On the Up Come Angie Thomas Realistic Fiction HL550L
Patron Saint of Nothing Randy Ribay Realistic Fiction 840L
Butterfly Yellow Thanhha Lai Historical Fiction 850
War Girls Tochi Onyebuchi Fantasy 650
Wilder Girls Rory Power Horror HL730L
The Lovely War Julie Berry Romance HL650L
I Am Not Your Perfect Mexican Daughter Erika L. Sanchez Coming of Age HL730L
Two Can Keep A Secret Karen M. McManus YA-Mystery HL730L
Americanized: Rebel Without a Green Card Sara Saedi YA - Memoir 1030L
Fallen Angels Walter Dean Myers Historical Fiction
The Hate U Give Angie Thomas YA-Fiction HL590L
Push Sapphire Fiction
Curious Incident of the Dog in the Night-Time Mark Haddon YA-Mystery 1090L
The Alchemist Paulo Coelho Fiction 910L
The Absolutely True Story of a Part-Time Indian Sherman Alexie YA Fiction 600L
Punching the Air I. Zoboi & Y. Salaam Fiction
All American Boys J. Reynolds & B. Kiely Fiction HL770L
The Coldest Winter Ever Sistah Souljah Urban Fiction
Please contact our Librarian Ms. Southwell (firstname.lastname@example.org) for help on accessing books and book recommendations.
What is Summer Reading?
Summer reading programs take place at 95% of public libraries in the United States. Children, teens, and adults participate in activities meant to encourage reading, such as keeping a reading log, post on social media, flipgrid, and BeanStalk. This year the Graphic Arts Campus Library will be sponsoring a summer reading program in conjunction with NYPL/BPL! What are the goals of summer reading this year? They are simple: encourage students to become lifelong learns, connect students and families with the libraries resources and expose students to diverse authors and characters.
Why promote summer reading? Studies show that reading helps continue skill-building throughout the year and helps to prevent what education specialists call “the summer slide” – the loss of information and reading skills from one school to the next. In fact, it doesn’t take many books to prevent that slide (studies show just three or four make a big difference). In addition to boosting academic achievement, as an educator and a librarian, I want my students to learn to love reading and become lifelong learners.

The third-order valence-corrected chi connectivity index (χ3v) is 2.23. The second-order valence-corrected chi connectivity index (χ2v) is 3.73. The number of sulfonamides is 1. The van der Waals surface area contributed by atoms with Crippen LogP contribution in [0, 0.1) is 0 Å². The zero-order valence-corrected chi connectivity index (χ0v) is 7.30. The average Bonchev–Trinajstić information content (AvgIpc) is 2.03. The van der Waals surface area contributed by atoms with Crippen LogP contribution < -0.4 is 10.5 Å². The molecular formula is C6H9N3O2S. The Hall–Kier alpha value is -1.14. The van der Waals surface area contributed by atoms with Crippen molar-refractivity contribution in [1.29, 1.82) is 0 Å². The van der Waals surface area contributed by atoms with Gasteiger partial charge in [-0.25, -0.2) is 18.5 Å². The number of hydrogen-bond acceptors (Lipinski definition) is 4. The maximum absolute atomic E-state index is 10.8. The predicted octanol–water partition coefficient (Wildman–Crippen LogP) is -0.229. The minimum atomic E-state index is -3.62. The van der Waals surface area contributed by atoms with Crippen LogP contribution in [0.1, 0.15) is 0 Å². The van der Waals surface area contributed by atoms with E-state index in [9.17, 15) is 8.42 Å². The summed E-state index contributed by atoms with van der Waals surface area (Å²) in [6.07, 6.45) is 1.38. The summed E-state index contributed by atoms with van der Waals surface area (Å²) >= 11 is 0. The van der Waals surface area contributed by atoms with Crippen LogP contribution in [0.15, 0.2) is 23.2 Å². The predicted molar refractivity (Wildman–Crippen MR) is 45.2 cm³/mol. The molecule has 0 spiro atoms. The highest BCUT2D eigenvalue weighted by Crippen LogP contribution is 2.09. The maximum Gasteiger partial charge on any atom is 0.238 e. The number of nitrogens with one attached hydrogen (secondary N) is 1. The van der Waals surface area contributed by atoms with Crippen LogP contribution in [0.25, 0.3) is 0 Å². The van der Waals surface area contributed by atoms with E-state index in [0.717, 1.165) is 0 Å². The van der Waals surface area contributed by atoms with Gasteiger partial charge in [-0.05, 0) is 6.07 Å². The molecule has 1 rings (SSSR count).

Rethinking summer reading. I recently went to a lecture where Kylene Beers gave her four guidelines for summer reading. I’d like to share them (plus one of my own) with you for a (relatively) painless experience. Although she gears her guidelines towards educators, I feel they work well as reminders for parents as well.
Guidelines for summer reading:
Read whichever books look good to you. Student choice is VITAL. Will I offer some suggestions? Of course, and I have (check out the summer reading list and other resources). But allowing students to choose their own books gives them agency and autonomy over their own reading and learning and helps them develop skills to learn what they like (and like any skill, takes practice).
Nudge students throughout the summer. Encourage students to join Goodreads or follow the librarian on social media and tag me in their posts! Watch one of our library vlog episodes. I will continue to send friendly reminders of summer reading throughout the summer to students, parents, and staff.
Give kids permission to read easy. Graphic novels count. Comics count. Magazines count. Audiobooks count. Reading on e-reader counts. Reading to a younger sibling counts. Reading promotes more reading!
Celebrate reading book series. Reading a book that you love so much you can’t wait to get the next one really shows that reading is becoming a habit.
Create a culture of reading in your home (or classroom). Full disclosure, this one is my own personal suggestion. I believe that habits are learned and we model our habits after those we see in our lives. Young people look up to us as parents and educators. If they see us reading, they are more likely to read. When you go to the library (they should open soon for holds), get books for yourself, too! I’ve even included adult books on my summer reading list.
How will parents be involved?
Parent outreach and involvement will begin with several presentations to PA that will detail what the Graphic Arts Campus Library Reading program, in addition will be emailed and sent with lots of resources to support summer reading. Parents will receive reminders, just like staff and students.
Marie Southwell, Graphics Campus Librarian (email@example.com)